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Five NASA Innovation Tips to Help Training Programs

Fifty-six years ago today, President John F. Kennedy stirred a crowd of 40,000 spectators in Houston. He committed the U.S. to putting a person on the moon by the end of the 1960s. On July 20, 1969, Neil Armstrong stepped onto the moon’s surface with 163 days to spare. Space technology was arguably the biggest innovation of the 20th century, second only perhaps to the TV dinner.

Innovation isn’t limited to rocket scientists. And it’s still just as relevant and necessary today as it was on September 12, 1962. Learning Stream registration management software, being a innovation represented night time view of space. technology-based system, is always looking for ways to be innovative. But innovation isn’t reserved for technology companies like ours either. It’s just as important for those in the education and training fields—particularly for startup programs.

New opportunities in the ways of distance, social, MOOC, blended, and other types of learning are well-documented. But innovation goes beyond delivery methods. It’s also an attitude. And it’s never a bad idea to follow the same path NASA took in the infant days of space travel.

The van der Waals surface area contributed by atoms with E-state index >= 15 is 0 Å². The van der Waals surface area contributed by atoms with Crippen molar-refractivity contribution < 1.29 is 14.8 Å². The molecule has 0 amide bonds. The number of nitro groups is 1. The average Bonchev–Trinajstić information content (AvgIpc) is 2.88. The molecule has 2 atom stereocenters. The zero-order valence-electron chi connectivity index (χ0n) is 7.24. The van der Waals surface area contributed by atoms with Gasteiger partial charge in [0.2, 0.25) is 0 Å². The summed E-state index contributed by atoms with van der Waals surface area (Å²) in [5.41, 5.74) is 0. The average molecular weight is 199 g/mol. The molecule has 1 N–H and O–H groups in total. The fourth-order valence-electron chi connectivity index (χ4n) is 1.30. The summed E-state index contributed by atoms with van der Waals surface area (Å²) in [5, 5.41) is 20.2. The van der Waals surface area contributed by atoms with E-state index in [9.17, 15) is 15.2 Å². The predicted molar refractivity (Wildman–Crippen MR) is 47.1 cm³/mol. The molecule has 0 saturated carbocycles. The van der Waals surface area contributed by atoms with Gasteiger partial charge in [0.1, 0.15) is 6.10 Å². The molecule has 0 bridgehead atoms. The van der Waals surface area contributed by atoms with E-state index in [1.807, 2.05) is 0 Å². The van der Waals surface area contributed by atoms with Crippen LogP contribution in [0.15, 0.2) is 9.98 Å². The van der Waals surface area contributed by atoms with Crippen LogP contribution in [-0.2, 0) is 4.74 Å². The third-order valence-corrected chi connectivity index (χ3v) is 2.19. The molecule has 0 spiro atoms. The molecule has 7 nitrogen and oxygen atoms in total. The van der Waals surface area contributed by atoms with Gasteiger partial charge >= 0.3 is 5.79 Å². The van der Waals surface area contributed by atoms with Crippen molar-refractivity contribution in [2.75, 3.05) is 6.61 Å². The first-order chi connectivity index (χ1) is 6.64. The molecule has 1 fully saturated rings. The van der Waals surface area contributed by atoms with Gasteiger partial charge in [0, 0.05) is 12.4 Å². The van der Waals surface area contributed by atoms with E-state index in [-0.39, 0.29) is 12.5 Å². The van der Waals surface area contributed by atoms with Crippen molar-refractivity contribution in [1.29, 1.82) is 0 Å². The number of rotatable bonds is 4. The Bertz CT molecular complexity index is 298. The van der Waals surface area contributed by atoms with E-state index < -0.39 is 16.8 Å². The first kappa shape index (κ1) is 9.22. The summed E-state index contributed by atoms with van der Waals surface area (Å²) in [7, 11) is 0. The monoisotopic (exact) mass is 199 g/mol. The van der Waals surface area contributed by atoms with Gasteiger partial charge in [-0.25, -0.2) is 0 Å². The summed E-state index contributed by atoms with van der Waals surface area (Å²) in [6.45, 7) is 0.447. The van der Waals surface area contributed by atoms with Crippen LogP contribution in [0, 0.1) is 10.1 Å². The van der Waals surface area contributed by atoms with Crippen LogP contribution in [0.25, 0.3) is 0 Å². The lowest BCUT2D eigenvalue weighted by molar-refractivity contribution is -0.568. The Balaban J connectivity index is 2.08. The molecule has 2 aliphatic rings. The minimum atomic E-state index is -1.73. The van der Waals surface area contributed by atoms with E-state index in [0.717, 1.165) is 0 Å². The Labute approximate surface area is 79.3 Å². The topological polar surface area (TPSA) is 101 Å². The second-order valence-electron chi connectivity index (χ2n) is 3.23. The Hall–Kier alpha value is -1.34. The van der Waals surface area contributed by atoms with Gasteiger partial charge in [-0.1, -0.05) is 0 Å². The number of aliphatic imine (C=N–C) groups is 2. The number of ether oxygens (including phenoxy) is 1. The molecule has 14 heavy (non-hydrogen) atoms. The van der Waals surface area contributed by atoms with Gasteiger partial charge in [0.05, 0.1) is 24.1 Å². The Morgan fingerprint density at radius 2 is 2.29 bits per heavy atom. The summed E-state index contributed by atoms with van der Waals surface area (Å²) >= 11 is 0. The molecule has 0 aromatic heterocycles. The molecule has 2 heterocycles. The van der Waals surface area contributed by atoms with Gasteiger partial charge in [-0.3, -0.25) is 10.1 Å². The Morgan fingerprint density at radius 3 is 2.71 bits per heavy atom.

1. Push yourself. Landing a man on the moon never would have happened so quickly if it weren’t for setting nearly unreachable goals. As Kennedy famously said, “We choose to go to the moon in this decade and do the other things, not because they are easy, but because they are hard…”

2. Learn from failure. Though it may seem unnatural to embrace failure, you shouldn’t shy from it. And unlike NASA, your innovations won’t put lives in danger. A NASA credo: “Where there is failure, there is knowledge and understanding that doesn’t come with success.”

3. Seek ideas from unlikely sources. More recently, NASA introduced its Early Stage Innovation program to encourage ideas from others outside its own walls. It emphasizes high-risk, high-reward concepts. Don’t be afraid to seek ideas and input from people beyond your training circle.

4. Get buy-in along the way. Getting to the moon cost more than a dollar or two. Therefore, NASA kept regular Americans—and the politicians who controlled those dollars—informed and engaged every step of the way.

5. Build on what works. As your program grows and enjoys success, do more of what put you on the right path. But if something isn’t working, scuttle it quickly like a used-up rocket booster.

If your training program is already shooting skyward and you need a flexible registration system that can keep pace, contact Learning Stream at any time.

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